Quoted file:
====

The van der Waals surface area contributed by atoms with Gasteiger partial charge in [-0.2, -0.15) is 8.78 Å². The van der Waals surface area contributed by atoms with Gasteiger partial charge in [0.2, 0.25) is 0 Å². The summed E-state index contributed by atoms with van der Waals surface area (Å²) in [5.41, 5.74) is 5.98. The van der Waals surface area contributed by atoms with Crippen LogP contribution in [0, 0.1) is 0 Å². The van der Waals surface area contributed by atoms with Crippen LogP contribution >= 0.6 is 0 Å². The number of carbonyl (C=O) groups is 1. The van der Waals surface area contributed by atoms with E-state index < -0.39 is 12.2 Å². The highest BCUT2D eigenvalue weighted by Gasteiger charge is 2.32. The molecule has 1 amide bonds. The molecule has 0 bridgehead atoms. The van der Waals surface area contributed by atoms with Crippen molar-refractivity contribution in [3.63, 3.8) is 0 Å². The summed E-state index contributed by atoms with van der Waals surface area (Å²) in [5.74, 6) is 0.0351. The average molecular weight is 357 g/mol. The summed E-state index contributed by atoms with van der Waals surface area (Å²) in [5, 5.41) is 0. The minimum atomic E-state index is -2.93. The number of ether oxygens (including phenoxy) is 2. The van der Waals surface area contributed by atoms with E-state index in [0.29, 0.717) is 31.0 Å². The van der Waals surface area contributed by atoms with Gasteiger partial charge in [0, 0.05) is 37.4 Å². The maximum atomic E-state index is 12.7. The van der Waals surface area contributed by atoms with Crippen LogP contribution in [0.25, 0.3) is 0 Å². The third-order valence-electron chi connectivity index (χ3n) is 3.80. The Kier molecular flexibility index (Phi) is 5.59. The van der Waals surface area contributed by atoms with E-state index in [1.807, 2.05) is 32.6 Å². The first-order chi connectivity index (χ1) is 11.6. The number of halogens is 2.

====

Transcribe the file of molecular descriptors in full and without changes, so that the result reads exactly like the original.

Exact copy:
The van der Waals surface area contributed by atoms with Gasteiger partial charge in [-0.2, -0.15) is 8.78 Å². The van der Waals surface area contributed by atoms with Gasteiger partial charge in [0.2, 0.25) is 0 Å². The summed E-state index contributed by atoms with van der Waals surface area (Å²) in [5.41, 5.74) is 5.98. The van der Waals surface area contributed by atoms with Crippen LogP contribution in [0, 0.1) is 0 Å². The van der Waals surface area contributed by atoms with Crippen LogP contribution >= 0.6 is 0 Å². The number of carbonyl (C=O) groups is 1. The van der Waals surface area contributed by atoms with E-state index < -0.39 is 12.2 Å². The highest BCUT2D eigenvalue weighted by Gasteiger charge is 2.32. The molecule has 1 amide bonds. The molecule has 0 bridgehead atoms. The van der Waals surface area contributed by atoms with Crippen molar-refractivity contribution in [3.63, 3.8) is 0 Å². The summed E-state index contributed by atoms with van der Waals surface area (Å²) in [5.74, 6) is 0.0351. The average molecular weight is 357 g/mol. The summed E-state index contributed by atoms with van der Waals surface area (Å²) in [5, 5.41) is 0. The minimum atomic E-state index is -2.93. The number of ether oxygens (including phenoxy) is 2. The van der Waals surface area contributed by atoms with E-state index in [0.29, 0.717) is 31.0 Å². The van der Waals surface area contributed by atoms with Gasteiger partial charge in [0, 0.05) is 37.4 Å². The maximum atomic E-state index is 12.7. The van der Waals surface area contributed by atoms with Crippen LogP contribution in [0.25, 0.3) is 0 Å². The third-order valence-electron chi connectivity index (χ3n) is 3.80. The Kier molecular flexibility index (Phi) is 5.59. The van der Waals surface area contributed by atoms with E-state index in [1.807, 2.05) is 32.6 Å². The first-order chi connectivity index (χ1) is 11.6. The number of halogens is 2.